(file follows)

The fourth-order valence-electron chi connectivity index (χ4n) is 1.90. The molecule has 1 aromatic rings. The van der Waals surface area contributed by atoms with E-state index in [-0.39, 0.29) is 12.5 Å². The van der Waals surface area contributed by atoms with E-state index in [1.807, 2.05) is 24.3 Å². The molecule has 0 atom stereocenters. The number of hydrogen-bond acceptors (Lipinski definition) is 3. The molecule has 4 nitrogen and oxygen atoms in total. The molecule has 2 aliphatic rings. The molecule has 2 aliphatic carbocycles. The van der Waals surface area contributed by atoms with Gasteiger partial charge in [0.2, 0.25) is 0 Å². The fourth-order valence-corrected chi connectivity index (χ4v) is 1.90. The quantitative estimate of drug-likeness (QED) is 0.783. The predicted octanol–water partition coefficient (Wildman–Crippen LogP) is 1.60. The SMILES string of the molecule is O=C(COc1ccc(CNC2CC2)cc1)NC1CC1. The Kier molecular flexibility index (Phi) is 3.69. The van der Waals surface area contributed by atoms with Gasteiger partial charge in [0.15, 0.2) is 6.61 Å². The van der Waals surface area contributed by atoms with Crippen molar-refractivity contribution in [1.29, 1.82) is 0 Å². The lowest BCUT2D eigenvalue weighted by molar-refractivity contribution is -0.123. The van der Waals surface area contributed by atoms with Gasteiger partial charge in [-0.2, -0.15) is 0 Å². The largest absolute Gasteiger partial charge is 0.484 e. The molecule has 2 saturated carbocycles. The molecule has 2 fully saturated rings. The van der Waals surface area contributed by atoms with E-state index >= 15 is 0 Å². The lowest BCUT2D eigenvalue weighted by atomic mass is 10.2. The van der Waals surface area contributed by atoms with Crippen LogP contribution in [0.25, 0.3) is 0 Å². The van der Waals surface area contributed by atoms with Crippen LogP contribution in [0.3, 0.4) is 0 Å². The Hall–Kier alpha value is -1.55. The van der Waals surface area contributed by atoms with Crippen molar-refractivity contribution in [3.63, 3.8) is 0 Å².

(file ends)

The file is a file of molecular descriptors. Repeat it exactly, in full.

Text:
The fourth-order valence-electron chi connectivity index (χ4n) is 1.90. The molecule has 1 aromatic rings. The van der Waals surface area contributed by atoms with E-state index in [-0.39, 0.29) is 12.5 Å². The van der Waals surface area contributed by atoms with E-state index in [1.807, 2.05) is 24.3 Å². The molecule has 0 atom stereocenters. The number of hydrogen-bond acceptors (Lipinski definition) is 3. The molecule has 4 nitrogen and oxygen atoms in total. The molecule has 2 aliphatic rings. The molecule has 2 aliphatic carbocycles. The van der Waals surface area contributed by atoms with Gasteiger partial charge in [0.2, 0.25) is 0 Å². The fourth-order valence-corrected chi connectivity index (χ4v) is 1.90. The quantitative estimate of drug-likeness (QED) is 0.783. The predicted octanol–water partition coefficient (Wildman–Crippen LogP) is 1.60. The SMILES string of the molecule is O=C(COc1ccc(CNC2CC2)cc1)NC1CC1. The Kier molecular flexibility index (Phi) is 3.69. The van der Waals surface area contributed by atoms with Gasteiger partial charge in [0.15, 0.2) is 6.61 Å². The van der Waals surface area contributed by atoms with Crippen molar-refractivity contribution in [1.29, 1.82) is 0 Å². The lowest BCUT2D eigenvalue weighted by molar-refractivity contribution is -0.123. The van der Waals surface area contributed by atoms with Gasteiger partial charge in [-0.2, -0.15) is 0 Å². The largest absolute Gasteiger partial charge is 0.484 e. The molecule has 2 saturated carbocycles. The molecule has 2 fully saturated rings. The van der Waals surface area contributed by atoms with E-state index >= 15 is 0 Å². The lowest BCUT2D eigenvalue weighted by atomic mass is 10.2. The van der Waals surface area contributed by atoms with Crippen LogP contribution in [0.25, 0.3) is 0 Å². The van der Waals surface area contributed by atoms with Crippen LogP contribution in [0.3, 0.4) is 0 Å². The Hall–Kier alpha value is -1.55. The van der Waals surface area contributed by atoms with Crippen molar-refractivity contribution in [3.63, 3.8) is 0 Å².